The CDC now recommend that people use cloth face coverings in public settings in which it is hard to adhere to other physical distancing measures. Wearing a cloth mask over the nose and mouth while in public may help slow the transmission of SARS-CoV-2, but it is not a replacement for other practices, such as physical distancing and regular hand washing.
People taking certain medications for Crohn’s may need to take additional preventive steps. For instance, those taking immunosuppressants should further minimize their risk of infection by:
- staying home whenever possible
- stocking up on medications, food, and other supplies to have enough for a couple of weeks at a time
- avoiding crowds, public areas, and anywhere else where they may experience close contact with other people
Importantly, people who are taking immunosuppressant drugs should not stop taking the drugs unless a doctor specifically tells them to do so.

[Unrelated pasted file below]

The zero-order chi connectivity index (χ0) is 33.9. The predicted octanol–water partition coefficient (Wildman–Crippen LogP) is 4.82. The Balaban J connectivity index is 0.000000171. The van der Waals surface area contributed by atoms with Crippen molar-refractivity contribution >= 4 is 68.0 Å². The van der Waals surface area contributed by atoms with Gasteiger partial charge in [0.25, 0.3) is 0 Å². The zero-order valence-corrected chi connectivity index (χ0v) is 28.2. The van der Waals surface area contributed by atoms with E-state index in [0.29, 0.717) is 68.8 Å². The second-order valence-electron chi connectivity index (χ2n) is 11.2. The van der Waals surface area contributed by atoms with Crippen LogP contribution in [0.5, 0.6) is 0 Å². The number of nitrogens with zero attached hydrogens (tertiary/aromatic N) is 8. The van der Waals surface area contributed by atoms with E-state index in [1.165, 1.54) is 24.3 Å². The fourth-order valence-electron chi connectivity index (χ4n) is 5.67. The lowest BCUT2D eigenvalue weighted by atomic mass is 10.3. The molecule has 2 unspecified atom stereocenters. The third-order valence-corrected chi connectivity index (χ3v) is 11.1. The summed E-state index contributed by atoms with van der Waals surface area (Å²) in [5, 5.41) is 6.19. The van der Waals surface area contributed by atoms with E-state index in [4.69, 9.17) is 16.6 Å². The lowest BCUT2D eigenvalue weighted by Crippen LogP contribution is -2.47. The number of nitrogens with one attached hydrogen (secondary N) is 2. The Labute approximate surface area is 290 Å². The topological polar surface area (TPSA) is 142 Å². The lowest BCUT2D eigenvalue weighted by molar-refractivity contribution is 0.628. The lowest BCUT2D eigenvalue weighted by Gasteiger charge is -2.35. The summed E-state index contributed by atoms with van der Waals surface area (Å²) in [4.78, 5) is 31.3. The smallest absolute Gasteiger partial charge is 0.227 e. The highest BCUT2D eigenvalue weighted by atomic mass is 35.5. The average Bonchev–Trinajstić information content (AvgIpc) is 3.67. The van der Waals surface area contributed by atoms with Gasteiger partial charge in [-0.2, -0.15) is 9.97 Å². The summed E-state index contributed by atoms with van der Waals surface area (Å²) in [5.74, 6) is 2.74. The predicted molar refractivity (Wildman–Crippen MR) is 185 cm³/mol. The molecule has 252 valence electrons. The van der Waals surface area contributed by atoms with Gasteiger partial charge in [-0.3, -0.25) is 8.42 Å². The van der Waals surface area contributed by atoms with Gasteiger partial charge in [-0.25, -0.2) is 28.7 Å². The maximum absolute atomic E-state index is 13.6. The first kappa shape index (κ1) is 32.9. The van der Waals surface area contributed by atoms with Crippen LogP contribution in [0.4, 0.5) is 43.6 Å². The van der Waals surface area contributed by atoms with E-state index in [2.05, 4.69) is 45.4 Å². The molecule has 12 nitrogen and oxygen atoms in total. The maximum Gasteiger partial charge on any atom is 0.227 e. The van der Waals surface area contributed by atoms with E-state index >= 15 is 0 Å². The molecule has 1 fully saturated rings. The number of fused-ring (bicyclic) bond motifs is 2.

Suddenly stopping a medication may result in a flare-up of symptoms, which may put extra stress on the immune system. A person should check with a doctor and follow their specific instructions.
There are currently no vaccinations or treatments for the SARS-CoV-2 virus or COVID-19. Taking steps to prevent the spread of the infection is, therefore, very important.
Anyone who believes that they have symptoms of COVID-19 should speak with their doctor.
It is not always necessary to test for and confirm COVID-19, as most people experience a relatively mild form of the illness and do not need specialist treatment in a hospital. Recovering at home helps prevent the spread of infection.